Strictly speaking, Holy Saturday belongs to the days when the Bridegroom was taken from us: the clergy on that day are not free either to celebrate or to receive Holy Communion.
The service of Holy Saturday is the great Easter vigil, or watch-service, held only in the late hours of the Saturday and barely terminating before midnight.
The consecration of the new fire with a view to the lighting of the lamps, the benediction of the paschal candle, with its suggestions of night turned into day and its reminder of the glories of that vigil which we know to have been already celebrated in the time of Constantine, the explicit references to "this most holy night" contained in the prayers and the Preface of the Mass, all bring home the congruity of carrying out the service in the late evening when Easter Vigil has begun.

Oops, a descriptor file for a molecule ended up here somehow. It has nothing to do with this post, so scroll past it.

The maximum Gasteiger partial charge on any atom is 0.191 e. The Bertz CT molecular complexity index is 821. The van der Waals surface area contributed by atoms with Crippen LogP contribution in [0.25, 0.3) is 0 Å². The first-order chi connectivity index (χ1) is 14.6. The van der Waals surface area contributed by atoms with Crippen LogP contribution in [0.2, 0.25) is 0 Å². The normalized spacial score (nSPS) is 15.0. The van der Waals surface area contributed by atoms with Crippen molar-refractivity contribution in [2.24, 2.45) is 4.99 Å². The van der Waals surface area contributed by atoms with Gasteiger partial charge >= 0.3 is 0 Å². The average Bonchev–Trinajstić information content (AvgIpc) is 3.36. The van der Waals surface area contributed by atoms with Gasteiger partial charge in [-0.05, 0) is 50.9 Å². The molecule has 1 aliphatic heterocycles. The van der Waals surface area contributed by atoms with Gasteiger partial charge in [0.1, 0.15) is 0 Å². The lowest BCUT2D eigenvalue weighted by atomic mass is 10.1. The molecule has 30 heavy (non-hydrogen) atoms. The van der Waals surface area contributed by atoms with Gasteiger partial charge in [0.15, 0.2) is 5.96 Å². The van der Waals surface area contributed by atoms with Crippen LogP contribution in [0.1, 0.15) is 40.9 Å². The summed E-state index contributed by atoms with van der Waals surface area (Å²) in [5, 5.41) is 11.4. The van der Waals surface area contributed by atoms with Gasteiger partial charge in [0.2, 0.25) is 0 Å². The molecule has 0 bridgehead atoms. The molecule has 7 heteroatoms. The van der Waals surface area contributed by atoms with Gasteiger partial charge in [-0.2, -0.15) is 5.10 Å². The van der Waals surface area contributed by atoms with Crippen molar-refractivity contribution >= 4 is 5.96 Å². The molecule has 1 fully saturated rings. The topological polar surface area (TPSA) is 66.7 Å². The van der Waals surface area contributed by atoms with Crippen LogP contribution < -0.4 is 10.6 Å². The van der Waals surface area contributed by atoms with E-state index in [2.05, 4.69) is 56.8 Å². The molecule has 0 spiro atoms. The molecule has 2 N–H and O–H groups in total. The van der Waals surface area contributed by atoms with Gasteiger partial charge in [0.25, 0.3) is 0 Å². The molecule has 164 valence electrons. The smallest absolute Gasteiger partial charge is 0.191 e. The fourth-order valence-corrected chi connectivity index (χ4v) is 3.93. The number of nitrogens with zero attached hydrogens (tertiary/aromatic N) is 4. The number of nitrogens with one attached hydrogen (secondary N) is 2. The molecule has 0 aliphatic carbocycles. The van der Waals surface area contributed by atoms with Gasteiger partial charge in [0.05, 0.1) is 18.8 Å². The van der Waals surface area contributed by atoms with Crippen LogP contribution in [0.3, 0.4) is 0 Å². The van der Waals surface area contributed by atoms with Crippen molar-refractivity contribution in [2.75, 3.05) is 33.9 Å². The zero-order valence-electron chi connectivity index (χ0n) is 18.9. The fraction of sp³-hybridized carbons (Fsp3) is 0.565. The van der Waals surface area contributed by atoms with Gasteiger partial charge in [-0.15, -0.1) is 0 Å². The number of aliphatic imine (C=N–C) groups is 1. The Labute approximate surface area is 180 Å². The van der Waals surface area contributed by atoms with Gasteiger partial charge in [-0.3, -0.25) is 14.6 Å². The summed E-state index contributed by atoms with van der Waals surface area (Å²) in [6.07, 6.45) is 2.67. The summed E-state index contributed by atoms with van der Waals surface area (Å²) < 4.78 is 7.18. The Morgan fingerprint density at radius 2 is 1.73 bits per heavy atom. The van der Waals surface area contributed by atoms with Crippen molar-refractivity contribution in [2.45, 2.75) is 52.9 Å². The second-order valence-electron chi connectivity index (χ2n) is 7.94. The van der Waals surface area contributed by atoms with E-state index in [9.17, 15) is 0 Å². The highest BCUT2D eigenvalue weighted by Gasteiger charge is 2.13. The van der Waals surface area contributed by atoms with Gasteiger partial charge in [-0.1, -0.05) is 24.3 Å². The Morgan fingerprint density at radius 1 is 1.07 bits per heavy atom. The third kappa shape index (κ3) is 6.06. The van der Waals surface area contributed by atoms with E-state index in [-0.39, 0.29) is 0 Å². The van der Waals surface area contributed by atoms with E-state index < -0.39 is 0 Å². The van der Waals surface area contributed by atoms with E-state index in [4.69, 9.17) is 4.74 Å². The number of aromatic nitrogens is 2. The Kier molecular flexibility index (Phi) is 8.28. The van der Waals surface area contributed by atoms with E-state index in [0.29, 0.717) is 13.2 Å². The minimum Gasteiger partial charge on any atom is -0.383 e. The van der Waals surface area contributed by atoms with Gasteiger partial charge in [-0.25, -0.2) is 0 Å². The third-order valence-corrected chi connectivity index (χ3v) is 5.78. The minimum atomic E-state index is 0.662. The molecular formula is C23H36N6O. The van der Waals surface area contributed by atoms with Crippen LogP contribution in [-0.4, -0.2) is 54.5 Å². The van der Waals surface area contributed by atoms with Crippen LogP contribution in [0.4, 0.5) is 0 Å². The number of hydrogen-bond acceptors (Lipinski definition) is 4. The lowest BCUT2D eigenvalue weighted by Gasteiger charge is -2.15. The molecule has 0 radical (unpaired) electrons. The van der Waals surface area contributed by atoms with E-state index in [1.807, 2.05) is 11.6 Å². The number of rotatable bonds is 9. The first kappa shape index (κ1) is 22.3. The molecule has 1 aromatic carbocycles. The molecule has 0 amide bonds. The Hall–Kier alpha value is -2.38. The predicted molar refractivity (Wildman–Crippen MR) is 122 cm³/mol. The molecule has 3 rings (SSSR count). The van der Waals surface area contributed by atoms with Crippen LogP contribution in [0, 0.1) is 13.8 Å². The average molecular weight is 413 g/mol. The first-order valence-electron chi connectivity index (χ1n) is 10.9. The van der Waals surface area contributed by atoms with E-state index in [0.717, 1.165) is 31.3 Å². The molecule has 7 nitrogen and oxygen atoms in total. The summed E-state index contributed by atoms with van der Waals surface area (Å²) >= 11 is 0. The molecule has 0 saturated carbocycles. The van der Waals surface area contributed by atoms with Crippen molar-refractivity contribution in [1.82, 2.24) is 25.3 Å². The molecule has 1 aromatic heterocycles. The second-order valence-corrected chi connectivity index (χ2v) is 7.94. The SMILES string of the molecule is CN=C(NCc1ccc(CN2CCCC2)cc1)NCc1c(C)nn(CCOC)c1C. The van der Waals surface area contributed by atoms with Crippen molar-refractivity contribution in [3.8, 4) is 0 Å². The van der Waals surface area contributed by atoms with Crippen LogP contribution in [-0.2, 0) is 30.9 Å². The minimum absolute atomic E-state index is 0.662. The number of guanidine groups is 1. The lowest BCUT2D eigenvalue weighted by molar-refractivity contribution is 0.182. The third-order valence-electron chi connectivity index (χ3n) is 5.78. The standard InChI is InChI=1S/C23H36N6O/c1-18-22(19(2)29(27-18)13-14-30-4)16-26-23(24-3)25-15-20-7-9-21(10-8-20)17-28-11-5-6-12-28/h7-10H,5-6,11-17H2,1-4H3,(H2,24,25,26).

The magnificent Praeconium Paschale, known from its first word as the Exsultet, was originally an improvisation of the deacon which can be traced back to the time of St. Jerome or earlier.
The Prophecies, the Blessing of the Font, and the Litanies of the Saints are all to be referred to a very essential feature of the Easter vigil, viz., the baptism of the catechumens, whose preparation had been carried on during Lent, emphasized at frequent intervals by the formal "scrutinies", of which not a few traces are still preserved in our Lenten liturgy.
Finally, the Mass, with its joyous Gloria, at which the bells are again rung, the uncovering of the veiled statues and pictures, the triumphant Alleluias, which mark nearly every step of the liturgy, proclaim the Resurrection as an accomplished fact, while the Lauds Office, incorporated in the very fabric of the Mass, introduces us to the consequences of the resurrection for all the Lord's faithful friends.